Coating methods and effects of the coatings are described with reference to an exemplary case of coating C short fiber bundles having carbon matrix with SiC. Coating methods include chemical vapor deposition, sol-gel method, slurry impregnation method and the like. In this case the coating was performed by a sol-gel method. That is, the surfaces of C fiber bundles with C medium were immersed in polysilane, dried, and this cycle was repeated several times, followed by heat-treating under vacuum at 1200° C. to coat the surfaces with SiC. The thickness of the coating layer was about 50 μm. The coating was performed on the short fiber bundles after cutting for coating also the cut surfaces, though the coating may be performed on continuous fiber bundles before cutting.

The C short fiber bundles were used to produce SiC--C short fiber bundle reinforced composite ceramic comprising SiC matrix having C short fiber bundles oriented in one direction (a content of C short fiber bundles: about 10% by volume) which were evaluated for three point probe flexure strength at room temperature. When the diameter of the fiber bundles was 0.5 mm, without coating, the flexure strength was 260 MPa, while with coating it was 290 MPa. When the diameter of the fiber bundles was 1.7 mm, without coating, the flexure strength was 450 MPa, while with coating it was 470 MPa. In either case, the application of coating affords enhanced flexure strength. This is considered attributable to the coating layer previously provided on the surfaces of the short fiber bundles which has effects of suppressing the reaction between the matrix and the short fiber bundles during sintering, resulting in reduction in damages of the short fiber bundles or defects at the interfacial boundaries between the matrix and the fiber bundles.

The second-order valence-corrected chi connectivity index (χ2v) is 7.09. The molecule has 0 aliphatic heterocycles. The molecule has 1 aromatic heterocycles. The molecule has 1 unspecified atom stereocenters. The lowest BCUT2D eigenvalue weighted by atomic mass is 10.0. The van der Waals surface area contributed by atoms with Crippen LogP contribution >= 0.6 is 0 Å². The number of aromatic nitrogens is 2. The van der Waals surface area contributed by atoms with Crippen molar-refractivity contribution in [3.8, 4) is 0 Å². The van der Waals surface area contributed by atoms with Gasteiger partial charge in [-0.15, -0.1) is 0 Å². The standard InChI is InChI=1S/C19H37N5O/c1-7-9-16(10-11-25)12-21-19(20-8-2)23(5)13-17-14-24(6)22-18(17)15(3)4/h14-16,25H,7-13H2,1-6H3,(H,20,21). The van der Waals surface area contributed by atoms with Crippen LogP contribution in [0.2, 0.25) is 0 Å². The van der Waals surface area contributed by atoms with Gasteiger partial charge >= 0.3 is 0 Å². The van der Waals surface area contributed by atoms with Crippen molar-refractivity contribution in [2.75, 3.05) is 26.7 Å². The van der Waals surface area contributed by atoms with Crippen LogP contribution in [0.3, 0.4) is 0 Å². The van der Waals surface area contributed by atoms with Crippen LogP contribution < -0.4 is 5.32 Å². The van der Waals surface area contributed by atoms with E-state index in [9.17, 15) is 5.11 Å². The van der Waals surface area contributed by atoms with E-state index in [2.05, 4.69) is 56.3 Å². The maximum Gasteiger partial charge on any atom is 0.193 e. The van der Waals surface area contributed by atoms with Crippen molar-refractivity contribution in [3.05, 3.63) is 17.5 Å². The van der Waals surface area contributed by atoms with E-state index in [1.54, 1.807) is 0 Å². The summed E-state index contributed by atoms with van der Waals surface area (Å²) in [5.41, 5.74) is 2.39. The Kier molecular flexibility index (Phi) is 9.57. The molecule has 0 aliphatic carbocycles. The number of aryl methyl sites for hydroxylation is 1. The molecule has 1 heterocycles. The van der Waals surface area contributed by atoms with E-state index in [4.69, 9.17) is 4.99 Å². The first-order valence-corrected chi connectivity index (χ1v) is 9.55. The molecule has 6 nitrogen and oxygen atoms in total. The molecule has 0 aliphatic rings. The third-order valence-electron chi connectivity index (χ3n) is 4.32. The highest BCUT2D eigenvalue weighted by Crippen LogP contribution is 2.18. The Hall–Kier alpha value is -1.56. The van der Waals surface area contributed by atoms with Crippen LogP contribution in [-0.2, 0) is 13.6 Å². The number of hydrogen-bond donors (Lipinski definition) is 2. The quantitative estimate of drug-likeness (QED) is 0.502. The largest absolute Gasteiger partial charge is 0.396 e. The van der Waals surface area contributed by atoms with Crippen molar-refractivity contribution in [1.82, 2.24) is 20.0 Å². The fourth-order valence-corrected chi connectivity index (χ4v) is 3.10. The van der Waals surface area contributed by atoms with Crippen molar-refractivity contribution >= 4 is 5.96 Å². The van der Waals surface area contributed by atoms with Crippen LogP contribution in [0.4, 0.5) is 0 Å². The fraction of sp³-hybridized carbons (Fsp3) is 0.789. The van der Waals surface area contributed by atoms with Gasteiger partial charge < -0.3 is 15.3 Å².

The identical process to those described above could apply to coating of other short fiber bundles with coating materials other than SiC such as C, TiC, B4 C, BN, TiN, Si3 N4, AlN, SiO2, TiO2, ZrO2, Al2 O3, ZnO, MgO, B2 O3, and Ta2 O5. As coating methods, a chemical vapor deposition method and slurry impregnation method can be employed. Desired coating materials are those having no reactivity with the matrix and short fiber bundles. Representative examples of coating short fiber bundles conducted in this example are listed in Table 10.

              TABLE 10______________________________________Inorganic               Coating components onfibers     Bundling agent                   short fiber bundles______________________________________SiC        C            C                   TiC                   BNC          C.B4 C  B4 C                   BNSi3 N4      SiC          SiC                   Si3 N4                   AlNSiC        SiC          BN                   TiCAl2 O3      B2 O3                   TiO2                   ZrO2                   Al2 O3                   B2 O3                   Ta2 O5Al2 O3      SiO2    Ta2 O5                   ZnO                   MgOAl2 O3      Ta2 O5                   Ta2 O5                   Al2 O3______________________________________
EXAMPLE 27

This example illustrates manufacture of gas turbine blades as mechanical parts, to which the short fiber bundle reinforced composite ceramics according to the present invention are applied. FIG. 26 shows a diagram of a process of manufacturing a turbine wheel using the short fiber bundle reinforced composite ceramics in accordance with the present invention. In this example, the SiC ceramic was used as matrix, BeO was a sintering aid, and the C short fiber bundles with C medium were used as short fiber bundles.